There was welcome news yesterday, when word broke out of San Diego that midyear revenue adjustments would result in ‘just’ $80 million in budget cuts for California’s K-12 programs. Schools had been facing a worst case scenario involving $1.5 billion in trigger cuts, which would have devastated education programs and provided perhaps the most stark shock doctrine moment of Governor Brown’s tenure thus far.
Understandably, local news outlets scrambled to justify months of breathless coverage. In the process, coverage hit on the systemic problem despite barely alluding to it: Californians across the board — media included — are collectively complicit in building a budgeting structure that is incapable of providing funding for the most basic of service levels. From suicide-pact tax-pledgers to ballot-box budgeting to the 2/3 requirement for new state revenue, the state cannot function, and as a result neither can much else. Dodging the particular K-12 bullet this month does little to change the underlying problem, and we can see it across the board.
In-home care for the elderly and disabled is staring down a 20 percent funding cut, a recipe for devastating tens of thousands of our most helpless and vulnerable through perverse victim-blaming. At local schools, the achievement gap for poor and minority students is yawning ever wider, raising moral (if not yet legal) questions about equal opportunity. That’s just this year. Next year, the same cut-through-the-bone problems will persist. And while we’re at it, the only reason that schools more or less dodged the bullet this year is because the state is devastating libraries, child care, school buses, UC, Cal State, and Community Colleges instead. You know, to prepare a workforce ready for all those 21st-century jobs that only require a high school education?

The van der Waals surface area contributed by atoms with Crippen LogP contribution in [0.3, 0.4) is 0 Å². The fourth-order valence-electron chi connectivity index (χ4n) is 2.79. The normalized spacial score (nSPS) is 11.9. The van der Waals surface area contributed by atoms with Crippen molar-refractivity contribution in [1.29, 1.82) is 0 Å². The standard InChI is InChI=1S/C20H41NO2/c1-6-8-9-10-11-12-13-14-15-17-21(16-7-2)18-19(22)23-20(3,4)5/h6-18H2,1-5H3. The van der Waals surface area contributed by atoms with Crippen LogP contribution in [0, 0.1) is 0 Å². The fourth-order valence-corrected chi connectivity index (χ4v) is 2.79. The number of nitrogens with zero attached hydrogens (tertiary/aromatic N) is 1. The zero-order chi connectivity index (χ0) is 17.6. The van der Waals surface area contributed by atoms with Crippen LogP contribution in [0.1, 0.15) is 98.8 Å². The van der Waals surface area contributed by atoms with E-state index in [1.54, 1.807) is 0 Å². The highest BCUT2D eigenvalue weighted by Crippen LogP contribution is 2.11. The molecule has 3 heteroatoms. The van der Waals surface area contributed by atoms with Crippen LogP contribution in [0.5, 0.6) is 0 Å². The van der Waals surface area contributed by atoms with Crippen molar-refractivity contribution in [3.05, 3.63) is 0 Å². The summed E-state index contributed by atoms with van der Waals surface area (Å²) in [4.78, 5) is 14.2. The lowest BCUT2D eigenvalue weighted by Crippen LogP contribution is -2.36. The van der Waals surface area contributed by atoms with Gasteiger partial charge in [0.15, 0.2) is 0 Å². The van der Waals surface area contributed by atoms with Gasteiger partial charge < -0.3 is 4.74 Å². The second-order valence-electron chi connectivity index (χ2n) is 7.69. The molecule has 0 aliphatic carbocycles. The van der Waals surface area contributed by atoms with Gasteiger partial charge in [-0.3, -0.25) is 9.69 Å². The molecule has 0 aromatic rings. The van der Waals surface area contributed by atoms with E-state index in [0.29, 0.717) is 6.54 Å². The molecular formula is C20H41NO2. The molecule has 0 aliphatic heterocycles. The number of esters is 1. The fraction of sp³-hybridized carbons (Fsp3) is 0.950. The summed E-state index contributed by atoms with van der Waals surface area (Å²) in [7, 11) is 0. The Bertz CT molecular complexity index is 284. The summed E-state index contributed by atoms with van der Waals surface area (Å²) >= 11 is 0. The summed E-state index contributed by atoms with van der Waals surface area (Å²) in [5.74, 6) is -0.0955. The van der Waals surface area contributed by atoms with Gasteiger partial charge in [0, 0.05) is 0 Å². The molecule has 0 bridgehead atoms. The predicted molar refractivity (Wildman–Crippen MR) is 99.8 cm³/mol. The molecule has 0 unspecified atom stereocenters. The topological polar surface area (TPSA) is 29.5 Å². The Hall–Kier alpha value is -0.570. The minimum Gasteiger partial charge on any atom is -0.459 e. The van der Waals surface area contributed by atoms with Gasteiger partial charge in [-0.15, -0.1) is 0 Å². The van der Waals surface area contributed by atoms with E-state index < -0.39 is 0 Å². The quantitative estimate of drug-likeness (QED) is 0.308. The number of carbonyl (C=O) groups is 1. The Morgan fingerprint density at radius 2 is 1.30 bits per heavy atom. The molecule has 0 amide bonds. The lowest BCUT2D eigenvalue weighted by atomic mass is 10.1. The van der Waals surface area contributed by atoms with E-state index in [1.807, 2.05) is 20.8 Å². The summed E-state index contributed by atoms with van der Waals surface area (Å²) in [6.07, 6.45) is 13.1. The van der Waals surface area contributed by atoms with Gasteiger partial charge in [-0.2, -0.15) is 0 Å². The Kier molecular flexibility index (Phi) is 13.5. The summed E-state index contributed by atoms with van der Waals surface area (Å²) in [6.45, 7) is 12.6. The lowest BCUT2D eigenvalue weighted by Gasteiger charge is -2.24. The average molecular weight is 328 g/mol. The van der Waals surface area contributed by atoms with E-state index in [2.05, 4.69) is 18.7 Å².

But there still isn’t a clear denunciation of the perpetrators making it into the public discourse. The zombie cults that have overthrown one of the two major parties are exclusively responsible but not yet being forced to answer for the consequences. Refusing to fund these most basic services at a functional level is not just a point on which there is partisan division. It is the avowed platform of Republicans running to serve in the state legislature, and the infrastructure foisting them on the rest of the state. It makes or breaks a campaign, and it makes or breaks the future electoral prospects of any Republican incumbent hoping to ever be elected again. It is the existential reason stated by Republicans for being in the legislature at all. At the end of the day, that matters way more than partisan affiliation. It’s about whether our parents, our children, ourselves, will live and die in preventable misery or not.
And oh by the way, if you’re concerned about waste and abuse (eg local austerity zombie cultist Joel Anderson), creating an ever-increasing underclass of the life-or-death desperate is probably not the most effective strategy for compelling folks to straighten up and fly right. And no matter how amazing the new schemes to eliminate the mostly-imagined boogeyman of corrupted safety nets may turn out to be, the ongoing funding cuts to law enforcement — resulting in an increasingly desperate staffing challenge — probably doesn’t recommend transferring graft to the private sector. Heck, it isn’t like relying on those “job creators” has really worked out so far… they stepping up — even when there’s a $150 million government subsidy on the table. It’s almost like tax breaks aren’t as useful as… you know… customers?
We know exactly what the results are — and 60% already support We know exactly what the results are — and 60% already support the Governor’s proposal to start raising the revenue needed to pay for basic services.
There are several unofficial ‘starts’ to campaign season. One of them is January 1st of an election year, which you can just about see on your calendars right now. Anyone who’s able to run on continuing these suicidal cuts-into-oblivion should be held mercilessly to account. Those who have the opportunity or professional obligation to do so and don’t are complicit. And if we let it happen, well… we get what we deserve.
by Lucas O’Connor